The difference in the estimated impact of number of abortion providers between models with state-specific effects and those with county-specific effects mirrors the findings of Kane and Staiger.17 Specification tests reveal that the county controls not only are significant overall but also significantly improve the fit of the model over that of the first regression. The improvement in fit indicates that there are unobserved county-specific determinants of headship rates, and that they are correlated with access to abortion providers.

It is possible, however, that the estimated effects of geographic access to abortion providers and the number of obstetrician-gynecologists are sensitive to other unmeasured state policies or characteristics (such as other laws, the provision of sex education, changing Medicaid eligibility or the general outlook of the state legislatures and courts). To examine this possibility, we replace the two state-level abortion policy variables and the state-level welfare variable with a general set of state-by-year dummy variables. The results (shown in the third column of Table 2) are essentially the same as those in the previous column, indicating that our estimates are not sensitive to the inclusion or exclusion of additional state controls.

The next three columns of Table 2 show results from regressions that are comparable to those in the first three columns, but use family or subfamily headship rather than household headship as the dependent variable. The results of these models are similar to the results from the first set of regressions. The only substantive difference is that the coefficients for parental consent and notification requirements become much smaller and lose their significance. We conclude from this exercise that our estimates of the effects of geographic access to reproductive health services are not affected by minor changes in the definition of headship.

Racial and Ethnic Differences

We also estimate separate county fixed-effects models (with and without state-time interactions) of the percentage of women heading households with children for whites, blacks and Hispanics. Race-disaggregated results are reported in Table 3 and, for purposes of comparison, are estimated from models similar in functional form to the models specified in the second and third columns of Table 2.

The results generally confirm our earlier findings regarding the effects of geographic access to reproductive health services. Access to abortion providers had a negative effect on household headship rates for women in all three racial and ethnic groups. The coefficient estimates are statistically significant only for white women; because of the large standard errors, the estimates for black women and Hispanic women are not significant. The estimated effects of the availability of obstetrician-gynecologists are positive for all three groups, but are significantly positive only for whites.

The estimated effects of parental consent and notification requirements follow a similar pattern—positive for all three groups, but significant only for whites. The coefficients for Medicaid restrictions show more variability, however. The estimated effects are significantly positive for blacks, positive but nonsignificant for Hispanics, and negative and nonsignificant for whites. The differences in the Medicaid results across groups might be explained by the greater salience of this program for blacks (who are disproportionately likely to be poor and, therefore, more likely to rely on public assistance) than for whites. The change in Medicaid restrictions accounted for 52% of the 1.27 percentage-point increase in headship among black women. The estimates for public assistance reinforce this interpretation, as they too are significantly positive for black women but not for white or Hispanic women.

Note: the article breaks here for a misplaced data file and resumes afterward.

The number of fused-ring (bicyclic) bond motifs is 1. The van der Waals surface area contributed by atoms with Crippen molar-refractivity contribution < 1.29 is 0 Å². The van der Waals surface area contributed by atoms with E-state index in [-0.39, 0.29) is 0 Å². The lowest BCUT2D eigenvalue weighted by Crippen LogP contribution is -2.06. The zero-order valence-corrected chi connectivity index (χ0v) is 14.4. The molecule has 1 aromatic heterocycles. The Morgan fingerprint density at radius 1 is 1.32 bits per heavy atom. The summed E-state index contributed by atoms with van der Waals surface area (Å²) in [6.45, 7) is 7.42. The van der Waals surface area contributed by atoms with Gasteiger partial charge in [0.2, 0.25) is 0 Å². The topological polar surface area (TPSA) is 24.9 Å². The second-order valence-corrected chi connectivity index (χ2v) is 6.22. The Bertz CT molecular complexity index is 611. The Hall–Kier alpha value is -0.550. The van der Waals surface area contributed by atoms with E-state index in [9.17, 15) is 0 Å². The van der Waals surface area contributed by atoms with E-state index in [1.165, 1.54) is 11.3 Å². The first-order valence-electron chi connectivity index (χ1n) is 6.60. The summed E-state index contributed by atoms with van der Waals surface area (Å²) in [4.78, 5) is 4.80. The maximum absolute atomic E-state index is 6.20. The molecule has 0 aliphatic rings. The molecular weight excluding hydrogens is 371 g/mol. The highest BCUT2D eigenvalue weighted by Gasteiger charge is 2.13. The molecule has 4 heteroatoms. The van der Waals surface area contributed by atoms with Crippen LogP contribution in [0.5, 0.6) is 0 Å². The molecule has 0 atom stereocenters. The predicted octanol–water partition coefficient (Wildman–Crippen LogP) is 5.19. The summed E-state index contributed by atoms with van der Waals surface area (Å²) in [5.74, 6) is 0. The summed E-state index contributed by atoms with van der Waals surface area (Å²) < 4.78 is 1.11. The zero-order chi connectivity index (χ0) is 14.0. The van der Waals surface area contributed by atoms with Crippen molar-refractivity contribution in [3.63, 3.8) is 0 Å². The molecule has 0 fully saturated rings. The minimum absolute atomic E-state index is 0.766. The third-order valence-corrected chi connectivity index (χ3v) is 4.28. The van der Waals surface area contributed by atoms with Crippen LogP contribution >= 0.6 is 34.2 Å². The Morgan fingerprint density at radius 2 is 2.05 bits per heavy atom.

Substitution of Alternative Measures

To test the sensitivity of our results, we reestimate our aggregate models using alternative measures for several variables. Table 4 reports results for three models that are based on all women and incorporate county fixed effects and the general set of state-by-year controls (as in the model in the third column of Table 2), but use different measures for geographic access to reproductive health services and the demand for such services.

The variable for the number of abortion providers per 1,000 women reflects two different aspects of availability—geographic proximity and congestion. In the first two respecified models, we use alternative measures that relate more closely to proximity. In the first model (column 1), we consider whether headship is affected by the simple presence of a provider rather than by the number of providers in a county. The estimates provide little support for this view. Indeed, controlling for the presence of an abortion provider does not alter the coefficient estimate for the number of providers, and the coefficient for this dummy variable is statistically nonsignificant.

In the next model (column 2), we add controls for proximity to providers (the logarithms of distance to the nearest in-state and out-of-state abortion clinics and to the nearest obstetrician-gynecologist). None of these additional distance controls is significantly associated with the level of family headship among women. The inclusion of these additional controls also does little to attenuate the effect of either number of abortion providers per 1,000 women or number of obstetrician-gynecologists per 1,000 women on county-level growth in female headship. The results suggest that congestion (i.e., lines and waiting for appointments) at abortion clinics and physicians' offices is an important element of availability.